By Penny Carmichael, on 8 November 2013
Article by Enrico Berardo
This year’s Nobel Prize in Chemistry was awarded to Martin Karplus, Michael Levitt and Arieh Warshel, who played a crucial role in the development and application of methods for the simulation of complex chemical reactions. The Nobel laureates have been recognized for their effort in developing computer programs that simulate the behaviour of chemical systems at various length scales, from simple molecules to proteins, enabling the study of phenomena such as catalysis, protein folding and drug design.
Originally chemists used to create molecular models using plastic balls and sticks, but since the 1960s the modelling is carried out more and more on computers, allowing the calculation of important molecular properties such as stability and reactivity. Throughout the years, a continuous increase in the computational resources and more efficient algorithms enabled the application of calculations to larger and more realistic systems, such as proteins, drugs and materials. The work of Karplus, Levitt and Warshel, focuses on the development of methods that made Newtonian classical physics work side by side with the inherently different quantum theory. This Nobel Prize not only rewards the lifetime achievements of the three laureates, but it also recognizes the relevance of computational chemistry as a support and explanation for many experimental results.
In the classical approach atoms and bonds are approximated as balls and springs, making the calculations easy to solve and allowing the study of very large systems (up to thousands of atoms). However, since electrons are not considered explicitly, this method cannot be used to simulate reactions that cannot be easily parameterized with experimental data. For that purpose, an unbiased quantum mechanical approach needs to be used instead. In this approach electrons are considered explicitly, leading to a very detailed description of chemical processes. Its weakness is that the calculations require enormous computing power, limiting the size of the systems that can be studied.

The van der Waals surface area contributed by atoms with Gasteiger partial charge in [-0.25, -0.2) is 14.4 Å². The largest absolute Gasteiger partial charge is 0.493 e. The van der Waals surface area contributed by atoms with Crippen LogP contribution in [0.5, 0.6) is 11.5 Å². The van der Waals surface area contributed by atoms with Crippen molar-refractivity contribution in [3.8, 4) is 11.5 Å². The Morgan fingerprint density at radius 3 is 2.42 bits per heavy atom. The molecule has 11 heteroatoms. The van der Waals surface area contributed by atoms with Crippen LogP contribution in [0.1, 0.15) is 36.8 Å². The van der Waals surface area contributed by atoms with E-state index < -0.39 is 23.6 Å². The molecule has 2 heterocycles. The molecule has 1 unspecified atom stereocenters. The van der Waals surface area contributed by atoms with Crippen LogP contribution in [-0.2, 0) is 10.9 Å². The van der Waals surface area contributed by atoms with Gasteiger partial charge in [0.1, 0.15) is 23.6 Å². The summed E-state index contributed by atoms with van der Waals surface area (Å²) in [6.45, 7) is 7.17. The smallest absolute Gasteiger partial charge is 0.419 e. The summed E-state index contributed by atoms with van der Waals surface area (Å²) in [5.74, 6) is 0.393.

The ground-breaking work of the three laureates revolutionized the field of computational chemistry, where combining quantum with classical mechanics (“QM/MM”), allowed the study of systems that were not even remotely conceivable before the 1970s. The use of those “hybrid” methods made the study of biomolecules such as enzymes possible, treating the reactive atoms of the molecule (core) with quantum mechanics, while the less demanding classical mechanical approach is used to describe the remaining part of the system.
The work behind this year’s Nobel Prize has been the starting point for further theoretical developments of more realistic models and for applied studies. Nowadays, hybrid methods are not only employed in the study of molecules of biological interest or complex organic reactions, but also for the optimization of solar cells or the study of materials used for catalytical applications.
Computational chemistry at UCL is represented by a grouping of international strength characterized by successful academic and industrial collaborations. It accounts for up to twenty different research groups where, thanks to the UCL and UK national computational resources, a breadth of different topics and methodologies are investigated. UCL’s computational chemistry has a strong tradition on the simulation of materials where Prof. Catlow’s, Prof. de Leeuw’s and Prof. Michaelides’ extended groups focus mainly on the study of catalytical applications of metal and metal oxides systems. Prof. Kaltsoyannis’ group employs quantum chemical investigations on actinide and lanthanide systems, with the focus on nuclear waste materials. Members of Prof. Price’s group investigate the thermodynamic stability of organic crystal polymorphs through the use of a classical mechanical approach. In the groups of Prof. Coveney and Prof. Gervasio large scale computational methods are developed and used for the modelling of systems like complex fluids, and molecules of biological interests.
Today simulations became so powerful that such a large variety of topics and methodologies can be employed to predict the outcomes of traditional experiments. However, no simulations will ever be able to predict if a future Nobel Prize winner is hiding in the UCL chemistry corridors. This is for the future to decide.
Further information on the work being carried out by UCL Chemistry’s computational groups can be found here
Sources for text and images:
1) Popular science background
2) Scientific background
3) Interesting annual review by Prof. Martin Karplus